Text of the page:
Expression of insulin receptor substrates (IRS)-1 and -2 within the mammary gland was found to be high at mid-lactation and dramatically decreased with mammary involution. This observation supports the hypothesis that these proteins are induced in the mammary gland with lactogenesis and involved in normal milk synthesis. To test this hypothesis, lactation capacity, along with indices of mammary secretory cell glucose metabolism and cell signaling were compared in normal mice and mice carrying targeted mutations in either the Irs1 or Irs2 genes. Mammary IRS-1 and IRS-2 protein levels were increased within 1 day of parturition and reached maximal levels by 5 days post partum. Dams carrying germline mutations of Irs1 or Irs2 displayed reduced lactation capacity as assessed by weight gain of pup litters. The reduction was more dramatic in Irs1 −/− versus Irs2 −/− dams. Maternal body weight was also reduced in Irs1 −/− dams as well as in Irs1 +/− Irs2 +/− dams. The loss of IRS-1 had little impact on mammary gland expression of milk protein mRNAs, glucose transport, or on the abundance and subcellular localization of hexokinases I and II. The loss of IRS-1 was associated with a compensatory increase in insulin-induced IRS-2 phosphorylation; however, the loss of IRS-1 did also cause a reduction in insulin-dependent mammary gland-specific activation of Akt phosphorylation. These results support the conclusion that IRS-1 is important for insulin-dependent activation of Akt signaling within the lactating mammary gland, but that loss of this protein has only modest impact on normal milk synthesis, since related signaling proteins such as IRS-2 may act in compensatory fashion.
Darryl L Hadsell, Walter Olea, Nicole Lawrence, Jessy George, Daniel Torres, Takahashi Kadowaki and Adrian V Lee
Sharon Maor, Doris Mayer, Ronit I Yarden, Adrian V Lee, Rive Sarfstein, Haim Werner and Moshe Z Papa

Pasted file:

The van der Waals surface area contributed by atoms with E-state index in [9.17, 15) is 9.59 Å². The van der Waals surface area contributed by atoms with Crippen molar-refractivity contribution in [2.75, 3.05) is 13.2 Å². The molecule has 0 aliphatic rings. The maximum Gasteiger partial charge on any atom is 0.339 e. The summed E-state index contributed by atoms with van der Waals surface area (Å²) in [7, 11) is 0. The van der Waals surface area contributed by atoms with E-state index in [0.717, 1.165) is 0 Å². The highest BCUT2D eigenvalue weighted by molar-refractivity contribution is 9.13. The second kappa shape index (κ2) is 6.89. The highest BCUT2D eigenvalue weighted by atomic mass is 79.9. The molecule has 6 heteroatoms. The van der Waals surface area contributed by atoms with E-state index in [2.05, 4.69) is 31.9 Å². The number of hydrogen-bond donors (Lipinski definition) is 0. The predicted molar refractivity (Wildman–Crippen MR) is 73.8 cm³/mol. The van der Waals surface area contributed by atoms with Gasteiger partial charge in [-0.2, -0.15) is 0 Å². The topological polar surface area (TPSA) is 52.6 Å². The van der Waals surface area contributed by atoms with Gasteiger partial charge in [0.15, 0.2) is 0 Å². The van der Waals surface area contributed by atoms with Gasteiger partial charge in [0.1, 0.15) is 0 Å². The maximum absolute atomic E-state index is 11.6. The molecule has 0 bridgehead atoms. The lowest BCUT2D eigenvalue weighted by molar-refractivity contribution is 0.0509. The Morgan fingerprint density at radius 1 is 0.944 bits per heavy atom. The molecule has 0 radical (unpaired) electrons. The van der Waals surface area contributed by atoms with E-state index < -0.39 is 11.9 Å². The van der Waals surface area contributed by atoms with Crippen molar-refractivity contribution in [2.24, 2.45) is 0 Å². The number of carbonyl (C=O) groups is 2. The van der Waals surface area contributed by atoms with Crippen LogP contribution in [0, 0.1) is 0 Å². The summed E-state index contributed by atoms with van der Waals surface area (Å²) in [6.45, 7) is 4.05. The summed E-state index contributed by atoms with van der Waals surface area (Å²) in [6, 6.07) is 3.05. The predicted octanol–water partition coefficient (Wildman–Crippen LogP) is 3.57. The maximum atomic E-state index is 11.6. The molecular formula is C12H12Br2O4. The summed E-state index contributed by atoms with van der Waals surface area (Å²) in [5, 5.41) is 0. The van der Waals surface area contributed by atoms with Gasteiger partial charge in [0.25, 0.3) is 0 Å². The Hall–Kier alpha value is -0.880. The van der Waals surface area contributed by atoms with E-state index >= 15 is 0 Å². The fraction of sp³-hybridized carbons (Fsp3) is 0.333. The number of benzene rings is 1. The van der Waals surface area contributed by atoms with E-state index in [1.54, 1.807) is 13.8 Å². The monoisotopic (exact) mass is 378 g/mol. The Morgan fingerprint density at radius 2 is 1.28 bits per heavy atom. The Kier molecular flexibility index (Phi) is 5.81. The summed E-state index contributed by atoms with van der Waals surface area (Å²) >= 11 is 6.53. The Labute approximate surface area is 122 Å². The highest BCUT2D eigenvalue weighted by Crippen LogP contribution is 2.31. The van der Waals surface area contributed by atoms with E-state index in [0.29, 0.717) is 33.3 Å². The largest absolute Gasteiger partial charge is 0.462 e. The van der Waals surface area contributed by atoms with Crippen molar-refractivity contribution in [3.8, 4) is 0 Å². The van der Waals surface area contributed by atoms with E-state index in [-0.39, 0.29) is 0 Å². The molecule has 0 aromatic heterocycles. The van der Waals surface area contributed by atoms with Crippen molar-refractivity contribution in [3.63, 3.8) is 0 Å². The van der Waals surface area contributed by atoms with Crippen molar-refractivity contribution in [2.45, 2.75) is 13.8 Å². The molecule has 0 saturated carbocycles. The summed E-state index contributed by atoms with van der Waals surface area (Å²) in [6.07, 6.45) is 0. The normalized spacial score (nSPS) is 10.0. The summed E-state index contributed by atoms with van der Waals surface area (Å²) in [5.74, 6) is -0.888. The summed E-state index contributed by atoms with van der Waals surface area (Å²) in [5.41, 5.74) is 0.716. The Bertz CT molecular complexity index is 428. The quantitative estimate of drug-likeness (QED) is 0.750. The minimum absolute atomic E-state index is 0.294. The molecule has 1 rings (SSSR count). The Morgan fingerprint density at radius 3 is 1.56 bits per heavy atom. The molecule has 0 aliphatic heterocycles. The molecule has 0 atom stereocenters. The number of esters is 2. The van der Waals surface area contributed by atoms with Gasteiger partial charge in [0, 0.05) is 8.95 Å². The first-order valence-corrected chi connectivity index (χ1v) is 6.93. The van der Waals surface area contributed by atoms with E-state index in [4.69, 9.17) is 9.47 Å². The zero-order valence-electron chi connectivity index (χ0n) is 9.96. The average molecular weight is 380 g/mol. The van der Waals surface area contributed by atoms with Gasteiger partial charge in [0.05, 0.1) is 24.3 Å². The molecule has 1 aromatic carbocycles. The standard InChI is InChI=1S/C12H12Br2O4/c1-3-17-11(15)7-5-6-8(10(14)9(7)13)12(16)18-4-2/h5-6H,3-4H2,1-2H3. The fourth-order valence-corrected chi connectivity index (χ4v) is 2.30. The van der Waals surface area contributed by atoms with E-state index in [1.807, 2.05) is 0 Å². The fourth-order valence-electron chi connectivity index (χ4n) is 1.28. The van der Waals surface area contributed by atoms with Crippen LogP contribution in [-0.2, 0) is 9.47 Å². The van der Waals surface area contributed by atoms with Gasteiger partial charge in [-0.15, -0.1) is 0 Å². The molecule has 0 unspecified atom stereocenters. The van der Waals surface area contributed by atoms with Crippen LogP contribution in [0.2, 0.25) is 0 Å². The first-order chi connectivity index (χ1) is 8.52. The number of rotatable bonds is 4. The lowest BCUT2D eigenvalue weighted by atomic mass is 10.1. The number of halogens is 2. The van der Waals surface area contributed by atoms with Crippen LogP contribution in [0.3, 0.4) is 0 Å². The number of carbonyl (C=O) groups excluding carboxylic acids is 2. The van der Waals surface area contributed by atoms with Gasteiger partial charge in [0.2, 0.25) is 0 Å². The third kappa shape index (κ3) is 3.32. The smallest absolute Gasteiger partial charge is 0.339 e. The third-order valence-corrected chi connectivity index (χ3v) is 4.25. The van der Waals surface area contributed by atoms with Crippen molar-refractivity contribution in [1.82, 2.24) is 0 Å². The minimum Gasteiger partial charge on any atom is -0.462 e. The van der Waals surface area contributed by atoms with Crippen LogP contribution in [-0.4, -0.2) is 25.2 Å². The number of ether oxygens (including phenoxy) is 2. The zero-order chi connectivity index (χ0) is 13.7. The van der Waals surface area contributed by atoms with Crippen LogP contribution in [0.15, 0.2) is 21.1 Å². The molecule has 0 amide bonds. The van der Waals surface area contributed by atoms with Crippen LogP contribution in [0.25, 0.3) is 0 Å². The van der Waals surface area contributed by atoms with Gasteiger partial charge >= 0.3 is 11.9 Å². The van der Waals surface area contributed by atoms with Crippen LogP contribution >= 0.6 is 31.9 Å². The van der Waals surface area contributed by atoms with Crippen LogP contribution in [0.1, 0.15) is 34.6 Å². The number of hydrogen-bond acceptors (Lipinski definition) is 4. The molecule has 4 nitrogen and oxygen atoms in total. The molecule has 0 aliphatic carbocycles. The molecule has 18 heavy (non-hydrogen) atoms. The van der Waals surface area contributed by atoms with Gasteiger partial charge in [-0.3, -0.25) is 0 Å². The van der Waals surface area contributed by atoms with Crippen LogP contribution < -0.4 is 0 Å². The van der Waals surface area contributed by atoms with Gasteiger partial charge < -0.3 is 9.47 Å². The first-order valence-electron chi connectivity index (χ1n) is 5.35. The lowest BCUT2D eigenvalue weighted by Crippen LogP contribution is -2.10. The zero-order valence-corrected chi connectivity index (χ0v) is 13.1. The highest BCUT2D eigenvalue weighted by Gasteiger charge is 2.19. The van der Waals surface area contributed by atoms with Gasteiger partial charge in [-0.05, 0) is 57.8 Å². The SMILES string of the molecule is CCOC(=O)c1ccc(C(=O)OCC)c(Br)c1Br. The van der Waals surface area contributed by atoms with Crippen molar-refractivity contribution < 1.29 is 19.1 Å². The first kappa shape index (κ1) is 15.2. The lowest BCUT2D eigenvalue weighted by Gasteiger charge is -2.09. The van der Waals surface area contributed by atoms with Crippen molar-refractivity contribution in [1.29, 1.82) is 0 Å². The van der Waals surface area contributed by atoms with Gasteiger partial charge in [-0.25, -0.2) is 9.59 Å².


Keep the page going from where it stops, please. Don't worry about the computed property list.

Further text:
The insulin-like growth factors, IGF-I and IGF-II are a familyof mitogenic polypeptides with important roles in growth and differentiation. The biological actions of the IGFs are mediated by the IGF-I receptor (IGF-IR), a cell-surface tyrosine kinase, whose activation by serum IGF-I seems to be a key step in breast cancer initiation. Evidence accumulated indicates that estrogens stimulate the expression and activity of IGF axis components. The aim of our study was to examine the transcriptional mechanisms involved in regulation of IGF-IR gene expression by the estrogen receptor (ER). For this purpose, transient transfections using an IGF-IR promoter-luciferase reporter plasmid were performed in breast cancer-c derived ER-positive MCF-7 cells and isogenic ER-negative C4 cells. To examine the potential involvement of zinc-finger nuclear proteins in the transactivating effect of estrogens, chromatin immunoprecipitation (ChIP) experiments were performed using an Sp1 antibody, along with the Sp1-family-binding inhibitor Mithramycin A. The results obtained indicate that basal IGF-IR promoter activity was 5.8-fold higher in MCF-7 than in C4 cells. Estradiol treatment significantly activated the IGF-IR promoter in MCF-7, but not in C4 cells. Furthermore, the estrogen responsive region in the IGF-IR promoter was mapped to a GC-rich sequence located between nucleotides −40 and −188 in the 5′ flanking region. ChIP experiments revealed that at least part of the estrogen effect on IGF-IR expression was mediated through activation of the Sp1 transcription factor. In summary, our studies demonstrate that IGF-IR gene transcription in breast cancer cells is controlled by interactions between ERα and Sp1. Dysregulated expression of the IGF-IR gene may have pathologic consequences with relevance in breast cancer etiology.